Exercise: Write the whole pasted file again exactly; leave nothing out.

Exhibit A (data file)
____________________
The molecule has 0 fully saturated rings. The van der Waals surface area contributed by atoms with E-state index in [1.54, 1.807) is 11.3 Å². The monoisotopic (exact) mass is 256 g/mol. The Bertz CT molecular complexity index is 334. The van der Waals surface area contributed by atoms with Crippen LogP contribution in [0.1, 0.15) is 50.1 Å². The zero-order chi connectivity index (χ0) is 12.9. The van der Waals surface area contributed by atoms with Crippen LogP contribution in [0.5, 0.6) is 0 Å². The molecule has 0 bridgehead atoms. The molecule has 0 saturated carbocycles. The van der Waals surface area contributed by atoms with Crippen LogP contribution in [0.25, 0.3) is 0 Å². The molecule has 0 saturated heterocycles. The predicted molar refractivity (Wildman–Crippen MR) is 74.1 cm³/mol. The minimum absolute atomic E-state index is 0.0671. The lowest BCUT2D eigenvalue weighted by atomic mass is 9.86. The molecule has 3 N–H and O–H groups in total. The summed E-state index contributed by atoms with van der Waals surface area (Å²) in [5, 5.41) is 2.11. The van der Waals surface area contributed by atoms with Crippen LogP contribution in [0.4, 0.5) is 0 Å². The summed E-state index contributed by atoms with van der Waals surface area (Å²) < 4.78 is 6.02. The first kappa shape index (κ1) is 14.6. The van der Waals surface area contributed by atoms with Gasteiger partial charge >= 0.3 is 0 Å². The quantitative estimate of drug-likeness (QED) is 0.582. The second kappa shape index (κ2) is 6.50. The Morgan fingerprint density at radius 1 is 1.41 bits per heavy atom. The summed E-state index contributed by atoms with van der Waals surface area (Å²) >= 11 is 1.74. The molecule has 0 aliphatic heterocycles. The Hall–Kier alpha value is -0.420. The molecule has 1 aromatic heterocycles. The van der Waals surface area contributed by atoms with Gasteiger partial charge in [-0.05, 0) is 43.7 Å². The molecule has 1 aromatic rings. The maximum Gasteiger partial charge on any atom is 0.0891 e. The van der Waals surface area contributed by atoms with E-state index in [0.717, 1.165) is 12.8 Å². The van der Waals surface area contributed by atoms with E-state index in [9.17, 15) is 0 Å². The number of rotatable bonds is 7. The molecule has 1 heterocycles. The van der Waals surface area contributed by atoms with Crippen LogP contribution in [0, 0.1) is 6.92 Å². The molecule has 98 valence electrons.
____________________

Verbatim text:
The molecule has 0 fully saturated rings. The van der Waals surface area contributed by atoms with E-state index in [1.54, 1.807) is 11.3 Å². The monoisotopic (exact) mass is 256 g/mol. The Bertz CT molecular complexity index is 334. The van der Waals surface area contributed by atoms with Crippen LogP contribution in [0.1, 0.15) is 50.1 Å². The zero-order chi connectivity index (χ0) is 12.9. The van der Waals surface area contributed by atoms with Crippen LogP contribution in [0.5, 0.6) is 0 Å². The molecule has 0 bridgehead atoms. The molecule has 0 saturated carbocycles. The van der Waals surface area contributed by atoms with Crippen LogP contribution in [0.25, 0.3) is 0 Å². The molecule has 0 saturated heterocycles. The predicted molar refractivity (Wildman–Crippen MR) is 74.1 cm³/mol. The minimum absolute atomic E-state index is 0.0671. The lowest BCUT2D eigenvalue weighted by atomic mass is 9.86. The molecule has 3 N–H and O–H groups in total. The summed E-state index contributed by atoms with van der Waals surface area (Å²) in [5, 5.41) is 2.11. The van der Waals surface area contributed by atoms with Crippen LogP contribution in [0.4, 0.5) is 0 Å². The summed E-state index contributed by atoms with van der Waals surface area (Å²) < 4.78 is 6.02. The first kappa shape index (κ1) is 14.6. The van der Waals surface area contributed by atoms with Gasteiger partial charge >= 0.3 is 0 Å². The quantitative estimate of drug-likeness (QED) is 0.582. The second kappa shape index (κ2) is 6.50. The Morgan fingerprint density at radius 1 is 1.41 bits per heavy atom. The summed E-state index contributed by atoms with van der Waals surface area (Å²) >= 11 is 1.74. The molecule has 0 aliphatic heterocycles. The Hall–Kier alpha value is -0.420. The molecule has 1 aromatic heterocycles. The van der Waals surface area contributed by atoms with Gasteiger partial charge in [-0.05, 0) is 43.7 Å². The molecule has 1 aromatic rings. The maximum Gasteiger partial charge on any atom is 0.0891 e. The van der Waals surface area contributed by atoms with E-state index in [0.717, 1.165) is 12.8 Å². The van der Waals surface area contributed by atoms with E-state index in [9.17, 15) is 0 Å². The number of rotatable bonds is 7. The molecule has 1 heterocycles. The van der Waals surface area contributed by atoms with Crippen LogP contribution in [0, 0.1) is 6.92 Å². The molecule has 98 valence electrons.